El Salvador was thought of as "just a shit country"; its problems were caused by "Oh gosh, what a tragedy, if only someone could do something"; it was of course "No wonder people to the USA seeking a better life"; people murdered are "just campesinos/peasants" or poor people in general. And everyone was a victim of (a) Learned helplessness and fatalism among many Salvadoran people themselves, (b) Apathy among more powerful Salvadorans, (c) Active exploitation by other powerful Salvadorans—and, let's be honest, outside influence as well.
When Nayib took office (democratically — he is not our dictator, please stop referring to him as such), he made security his first priority because, guess what, nothing can be accomplished while you're being murdered. He stopped arranging "treaties" with the gangs and sent the police to actually arrest the murderers, as should have been done 20 years previously.
Here's where Nayib fucked up though. Since the police were underequipped for that task, not a few of them died. El Salvador's Assembly, who hates Bukele, refused to fund better body armor for them to wear when he asked for it. To emphasize the need for better body armor, Nayib invited police to the Assembly to emphasize the importance of more funding for their body armor..... aaaand got wrecked by the optics of armed police in the Assembly. The images were immediately used by domestic and international press to make it look like he was somehow trying to take over the Assembly with military force. And he's had the slur "dictator" ever since.
Nayib is a young politician, didn't think about the optics, and got played there. Darn.
But so what? This is a novel concept for some, but it does not actually matter what the television thinks. Salvadoran people understand the reality of what took place there, and they know the media in El Salvador is fake and dumb. There's enough experience with media propaganda to understand that optics are not reality.
(And honestly, the fact that Nayib maintains upwards of 90% approval shows that, if anything, El Salvador has far less of an NPC problem than the United States does)
The narrative built up around El Salvador is used against Bitcoiners. There's no reason for that. When foreigners support Nayib, they're sharing the same opinion as myself and the vast majority of actual Salvadoran people.
And it's OK if you never heard of El Salvador before Bitcoin became legal tender. Most Salvadorans had no idea what the fuck Bitcoin was in 2021. A majority distrust it right now because, no shit, Nayib bought in right before the bear market lol. And Chivo Wallet sucks. There's a lot of work to educate everyone about Bitcoin, not just Salvadorans—but El Salvador is building and has low time preference.
Salvadorans consciously elected someone outside of the two corrupt political parties to (a) Stop appeasing the murderous gangs, (b) Stop allowing political corruption to go unchecked. Nobody called El Salvador's past presidents dictators, even though objectively, by serving themselves, looting the nation, appeasing its enemies, failing to raise a finger to protect its people... what were they? "Virtuous democratic presidents?"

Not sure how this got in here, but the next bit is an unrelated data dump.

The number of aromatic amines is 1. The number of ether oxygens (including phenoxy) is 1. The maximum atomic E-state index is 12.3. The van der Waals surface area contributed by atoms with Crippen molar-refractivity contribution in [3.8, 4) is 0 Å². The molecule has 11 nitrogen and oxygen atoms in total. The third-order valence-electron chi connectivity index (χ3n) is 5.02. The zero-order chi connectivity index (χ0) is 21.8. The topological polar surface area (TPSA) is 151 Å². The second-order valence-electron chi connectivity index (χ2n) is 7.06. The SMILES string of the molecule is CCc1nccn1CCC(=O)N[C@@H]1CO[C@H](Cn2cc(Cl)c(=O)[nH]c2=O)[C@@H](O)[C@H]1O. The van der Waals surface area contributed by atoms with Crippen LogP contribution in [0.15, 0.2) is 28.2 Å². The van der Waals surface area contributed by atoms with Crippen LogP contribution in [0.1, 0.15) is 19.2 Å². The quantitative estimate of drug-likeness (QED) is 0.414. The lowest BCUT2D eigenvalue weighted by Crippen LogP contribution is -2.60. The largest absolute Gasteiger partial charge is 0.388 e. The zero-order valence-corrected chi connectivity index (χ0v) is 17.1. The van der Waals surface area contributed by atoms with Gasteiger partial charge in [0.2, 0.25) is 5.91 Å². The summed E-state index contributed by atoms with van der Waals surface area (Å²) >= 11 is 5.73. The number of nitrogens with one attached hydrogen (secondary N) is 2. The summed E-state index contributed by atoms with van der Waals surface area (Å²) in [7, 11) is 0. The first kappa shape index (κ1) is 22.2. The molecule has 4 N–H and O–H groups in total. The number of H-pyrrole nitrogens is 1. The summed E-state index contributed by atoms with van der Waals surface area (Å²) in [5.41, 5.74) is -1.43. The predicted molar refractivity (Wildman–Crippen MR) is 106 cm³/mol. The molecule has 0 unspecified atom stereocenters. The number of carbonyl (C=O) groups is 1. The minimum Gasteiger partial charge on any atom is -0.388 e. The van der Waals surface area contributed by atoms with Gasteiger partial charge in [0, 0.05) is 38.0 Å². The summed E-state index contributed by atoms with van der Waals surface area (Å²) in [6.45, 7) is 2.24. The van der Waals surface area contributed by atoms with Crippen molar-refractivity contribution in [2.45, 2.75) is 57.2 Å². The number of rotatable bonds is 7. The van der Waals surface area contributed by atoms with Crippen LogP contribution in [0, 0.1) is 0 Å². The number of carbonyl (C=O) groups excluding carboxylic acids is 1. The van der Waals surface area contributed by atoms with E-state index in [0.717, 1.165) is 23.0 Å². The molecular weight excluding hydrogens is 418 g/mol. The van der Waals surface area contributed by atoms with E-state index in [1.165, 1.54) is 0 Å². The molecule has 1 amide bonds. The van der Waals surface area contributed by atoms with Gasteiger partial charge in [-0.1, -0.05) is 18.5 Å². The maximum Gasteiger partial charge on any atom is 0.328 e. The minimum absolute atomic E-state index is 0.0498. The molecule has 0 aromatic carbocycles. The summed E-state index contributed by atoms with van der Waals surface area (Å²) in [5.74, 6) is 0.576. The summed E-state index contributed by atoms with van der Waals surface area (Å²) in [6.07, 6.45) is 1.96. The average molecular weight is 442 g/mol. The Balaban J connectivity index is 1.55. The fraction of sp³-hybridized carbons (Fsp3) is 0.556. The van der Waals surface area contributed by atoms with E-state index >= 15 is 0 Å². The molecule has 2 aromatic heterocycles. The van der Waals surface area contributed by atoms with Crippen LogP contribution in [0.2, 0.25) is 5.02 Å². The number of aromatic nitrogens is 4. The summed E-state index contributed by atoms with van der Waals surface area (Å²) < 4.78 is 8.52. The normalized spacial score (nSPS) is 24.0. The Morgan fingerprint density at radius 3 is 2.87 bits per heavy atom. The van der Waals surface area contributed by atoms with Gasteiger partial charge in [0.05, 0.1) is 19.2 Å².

I mean, honestly. If you think that way, we don't have anything to talk about. We're not on the same team. Get a clue because you have the same idiotic mentality that caused the exploitation of the so-called "Third World" for the entire last century.
El Salvador has real systemic problems. Not fake systemic problems you only hear about on TV. El Salvador needs real system reform, led by the actual Salvadoran people themselves who've, frankly, been repeatedly victimized by interests both foreign and domestic. Nayib isn't El Salvador's savior, nor is he treated like one, but he has support because he and regular Salvadoran people want the same things: Sovereignty and prosperity.
And, yes, we do expect Nayib to leave office when his term is over. And no, for obvious reasons, most of us are fine with him having two terms, as in the U.S. There's tons of work to do, and the last thing we want is some asstard from one of the 2 older parties coming in to undo the reforms that need to happen.
It's all quite simple really.
P.S. Again, I don't speak for every Salvadoran—just the vast freaking majority who recognize that undeveloped nations aren't undeveloped because of an act of God, but because people either don't put in the work to develop them... or are prevented from doing so.
P.P.S. And yes, I started writing this initially to vent after seeing Vitalik talking about things he doesn't know about, and turned it into a proper post in the process. The habit of shaming Bitcoiners for supporting Nayib, or Bitcoiners being guilt-tripped over it, is something I've been observing in this space for a long time and have been wanting to address.